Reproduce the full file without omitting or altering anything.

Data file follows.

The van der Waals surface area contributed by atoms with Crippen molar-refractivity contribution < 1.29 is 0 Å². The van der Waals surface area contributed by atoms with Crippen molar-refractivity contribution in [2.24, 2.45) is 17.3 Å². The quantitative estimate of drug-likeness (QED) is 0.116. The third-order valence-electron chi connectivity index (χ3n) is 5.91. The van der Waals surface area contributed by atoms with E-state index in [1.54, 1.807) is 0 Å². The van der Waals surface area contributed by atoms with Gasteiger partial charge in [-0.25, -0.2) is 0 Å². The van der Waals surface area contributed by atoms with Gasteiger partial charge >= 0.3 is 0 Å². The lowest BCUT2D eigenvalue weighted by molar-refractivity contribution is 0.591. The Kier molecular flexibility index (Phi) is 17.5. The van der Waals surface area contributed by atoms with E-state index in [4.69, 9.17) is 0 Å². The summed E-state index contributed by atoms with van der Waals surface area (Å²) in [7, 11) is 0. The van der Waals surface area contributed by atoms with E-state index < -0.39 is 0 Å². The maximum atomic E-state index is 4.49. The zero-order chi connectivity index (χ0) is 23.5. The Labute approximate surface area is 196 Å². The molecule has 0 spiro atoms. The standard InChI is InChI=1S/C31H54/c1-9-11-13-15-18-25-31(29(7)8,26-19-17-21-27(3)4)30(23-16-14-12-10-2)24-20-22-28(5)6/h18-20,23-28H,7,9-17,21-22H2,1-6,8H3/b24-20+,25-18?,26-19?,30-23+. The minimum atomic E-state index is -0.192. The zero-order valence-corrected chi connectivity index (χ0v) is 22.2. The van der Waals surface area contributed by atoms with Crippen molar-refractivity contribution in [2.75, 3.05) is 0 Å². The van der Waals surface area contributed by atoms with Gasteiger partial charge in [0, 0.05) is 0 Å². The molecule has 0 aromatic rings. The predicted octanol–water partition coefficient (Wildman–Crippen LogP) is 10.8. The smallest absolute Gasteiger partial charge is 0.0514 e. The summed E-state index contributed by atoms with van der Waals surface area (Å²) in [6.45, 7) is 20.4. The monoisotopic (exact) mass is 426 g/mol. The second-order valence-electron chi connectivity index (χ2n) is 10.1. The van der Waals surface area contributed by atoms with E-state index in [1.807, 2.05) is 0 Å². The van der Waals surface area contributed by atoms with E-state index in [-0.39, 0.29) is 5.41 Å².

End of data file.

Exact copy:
The van der Waals surface area contributed by atoms with Crippen molar-refractivity contribution < 1.29 is 0 Å². The van der Waals surface area contributed by atoms with Crippen molar-refractivity contribution in [2.24, 2.45) is 17.3 Å². The quantitative estimate of drug-likeness (QED) is 0.116. The third-order valence-electron chi connectivity index (χ3n) is 5.91. The van der Waals surface area contributed by atoms with E-state index in [1.54, 1.807) is 0 Å². The van der Waals surface area contributed by atoms with Gasteiger partial charge in [-0.25, -0.2) is 0 Å². The van der Waals surface area contributed by atoms with Gasteiger partial charge >= 0.3 is 0 Å². The lowest BCUT2D eigenvalue weighted by molar-refractivity contribution is 0.591. The Kier molecular flexibility index (Phi) is 17.5. The van der Waals surface area contributed by atoms with E-state index in [4.69, 9.17) is 0 Å². The summed E-state index contributed by atoms with van der Waals surface area (Å²) in [7, 11) is 0. The van der Waals surface area contributed by atoms with E-state index < -0.39 is 0 Å². The maximum atomic E-state index is 4.49. The zero-order chi connectivity index (χ0) is 23.5. The Labute approximate surface area is 196 Å². The molecule has 0 spiro atoms. The standard InChI is InChI=1S/C31H54/c1-9-11-13-15-18-25-31(29(7)8,26-19-17-21-27(3)4)30(23-16-14-12-10-2)24-20-22-28(5)6/h18-20,23-28H,7,9-17,21-22H2,1-6,8H3/b24-20+,25-18?,26-19?,30-23+. The minimum atomic E-state index is -0.192. The zero-order valence-corrected chi connectivity index (χ0v) is 22.2. The van der Waals surface area contributed by atoms with Crippen molar-refractivity contribution in [2.75, 3.05) is 0 Å². The van der Waals surface area contributed by atoms with Gasteiger partial charge in [0, 0.05) is 0 Å². The molecule has 0 aromatic rings. The predicted octanol–water partition coefficient (Wildman–Crippen LogP) is 10.8. The smallest absolute Gasteiger partial charge is 0.0514 e. The summed E-state index contributed by atoms with van der Waals surface area (Å²) in [6.45, 7) is 20.4. The monoisotopic (exact) mass is 426 g/mol. The second-order valence-electron chi connectivity index (χ2n) is 10.1. The van der Waals surface area contributed by atoms with E-state index in [1.807, 2.05) is 0 Å². The van der Waals surface area contributed by atoms with E-state index in [-0.39, 0.29) is 5.41 Å².